Tech billionaires are donating to coronavirus relief. But are they giving enough?

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Good morning, Data Sheet readers. Tech writer Danielle Abril here filling in for Adam. 

I’ve been tracking tech billionaires who’ve dipped into their own wallets to help health organizations fight the coronavirus pandemic. And one question keeps coming up: Are these billionaires doing enough?

The Google Foundation on Sunday announced the latest of these donations from Alphabet CEO Sundar Pichai. The foundation tweeted Sunday night that Pichai had chipped in $1 million to the nonprofit Give Directly to provide cash to low-income San Francisco Bay Area families who’ve been hit hardest by the virus. Pichai also donated 50 million rupees, about a little more than $655,000, for similar donations to families in India and for health supplies.

Pichai’s donations came just a week after Jack Dorsey, CEO of Twitter and Square, announced plans to give $1 billion worth of his Square shares to coronavirus relief efforts in addition to other causes. 

Two weeks ago, Amazon’s Jeff Bezos donated $100 million to Feeding America, which supports a network of more than 200 U.S. food banks. Prior to that, Bezos had also contributed an undisclosed sum to a $30 million fund for All in Seattle, a coalition of Seattle community members that helps nonprofits provide coronavirus aid.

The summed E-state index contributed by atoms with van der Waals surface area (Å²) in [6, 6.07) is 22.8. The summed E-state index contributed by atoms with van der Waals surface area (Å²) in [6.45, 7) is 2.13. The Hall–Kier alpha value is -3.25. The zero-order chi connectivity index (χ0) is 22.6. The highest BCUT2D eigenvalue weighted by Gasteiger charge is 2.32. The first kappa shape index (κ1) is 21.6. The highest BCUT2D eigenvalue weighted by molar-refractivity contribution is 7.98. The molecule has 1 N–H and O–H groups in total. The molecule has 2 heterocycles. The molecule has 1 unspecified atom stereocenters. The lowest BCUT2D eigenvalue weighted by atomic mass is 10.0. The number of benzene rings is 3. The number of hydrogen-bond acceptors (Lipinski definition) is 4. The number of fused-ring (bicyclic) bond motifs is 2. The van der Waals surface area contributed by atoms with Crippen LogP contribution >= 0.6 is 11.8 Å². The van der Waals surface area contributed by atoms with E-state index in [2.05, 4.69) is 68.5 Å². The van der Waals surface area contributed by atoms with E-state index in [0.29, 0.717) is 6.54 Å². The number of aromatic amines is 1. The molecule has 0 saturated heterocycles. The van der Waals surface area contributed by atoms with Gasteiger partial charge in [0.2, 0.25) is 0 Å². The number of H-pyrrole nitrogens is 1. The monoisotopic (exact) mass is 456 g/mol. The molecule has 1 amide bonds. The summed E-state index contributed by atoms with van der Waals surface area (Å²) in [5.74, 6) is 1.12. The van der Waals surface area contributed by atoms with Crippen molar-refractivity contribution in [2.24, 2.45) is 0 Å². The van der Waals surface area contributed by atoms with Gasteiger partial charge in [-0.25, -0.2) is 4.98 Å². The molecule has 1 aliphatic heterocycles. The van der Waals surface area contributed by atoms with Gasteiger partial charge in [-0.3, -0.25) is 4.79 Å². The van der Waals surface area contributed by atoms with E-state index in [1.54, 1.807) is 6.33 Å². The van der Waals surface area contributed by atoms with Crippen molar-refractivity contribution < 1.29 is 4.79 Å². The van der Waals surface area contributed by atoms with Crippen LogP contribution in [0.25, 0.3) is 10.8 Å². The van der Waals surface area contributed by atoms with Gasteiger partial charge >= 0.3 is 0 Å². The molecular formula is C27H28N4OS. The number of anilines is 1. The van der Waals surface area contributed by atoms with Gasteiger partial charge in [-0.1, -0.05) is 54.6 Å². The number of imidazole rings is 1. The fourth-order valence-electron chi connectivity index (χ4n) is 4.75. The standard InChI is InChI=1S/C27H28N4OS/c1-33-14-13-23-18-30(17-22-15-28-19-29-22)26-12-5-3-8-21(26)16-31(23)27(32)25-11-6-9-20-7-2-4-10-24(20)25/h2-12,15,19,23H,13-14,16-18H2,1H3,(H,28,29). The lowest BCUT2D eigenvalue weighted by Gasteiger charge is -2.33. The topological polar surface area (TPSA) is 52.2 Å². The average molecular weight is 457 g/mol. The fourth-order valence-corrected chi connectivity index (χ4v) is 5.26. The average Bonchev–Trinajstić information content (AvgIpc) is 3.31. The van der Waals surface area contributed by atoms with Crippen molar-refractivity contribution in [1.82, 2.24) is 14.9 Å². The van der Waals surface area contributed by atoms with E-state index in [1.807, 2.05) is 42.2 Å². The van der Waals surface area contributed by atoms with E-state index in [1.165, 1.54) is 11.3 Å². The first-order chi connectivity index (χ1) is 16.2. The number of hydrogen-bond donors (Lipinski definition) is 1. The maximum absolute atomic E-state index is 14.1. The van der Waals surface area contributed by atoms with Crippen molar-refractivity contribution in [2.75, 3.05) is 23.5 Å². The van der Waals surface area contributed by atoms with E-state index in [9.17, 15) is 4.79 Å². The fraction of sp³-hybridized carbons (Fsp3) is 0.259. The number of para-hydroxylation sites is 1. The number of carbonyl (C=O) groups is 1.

Meanwhile, the Chan Zuckerberg Initiative, funded by Mark Zuckerberg and Priscilla Chan, has provided about $37 million to coronavirus-related response efforts. 

For years, many tech industry observers have criticized top executives for failing to focus enough on charity. In particular, Salesforce CEO Marc Benioff, a major philanthropist himself, has hammered fellow tech elites for neglecting to share their extraordinary wealth.

For Pichai, we don’t know how much he earned in 2019. But in 2018, as Google’s CEO, he made $470 million—meaning that his donations account for just 0.4{4bae5313c1ffa697ce99995897f7847f1ebf3bca0fb7c37396bb602eb24323d3} of his total pay that year.

Granted, $1 million will still go a long way in helping U.S. families in need, and 50 million rupees may change the game for healthcare professionals who need safety gear or ventilators. If that amount’s not enough, how much would be?

Two things are for certain: 1. Without tech billionaires’ donations to coronavirus aid, the world would be worse off. 2. More money from even more wealthy tech executives would make the world better.

Danielle Abril


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This edition of Data Sheet was curated by Aaron Pressman.

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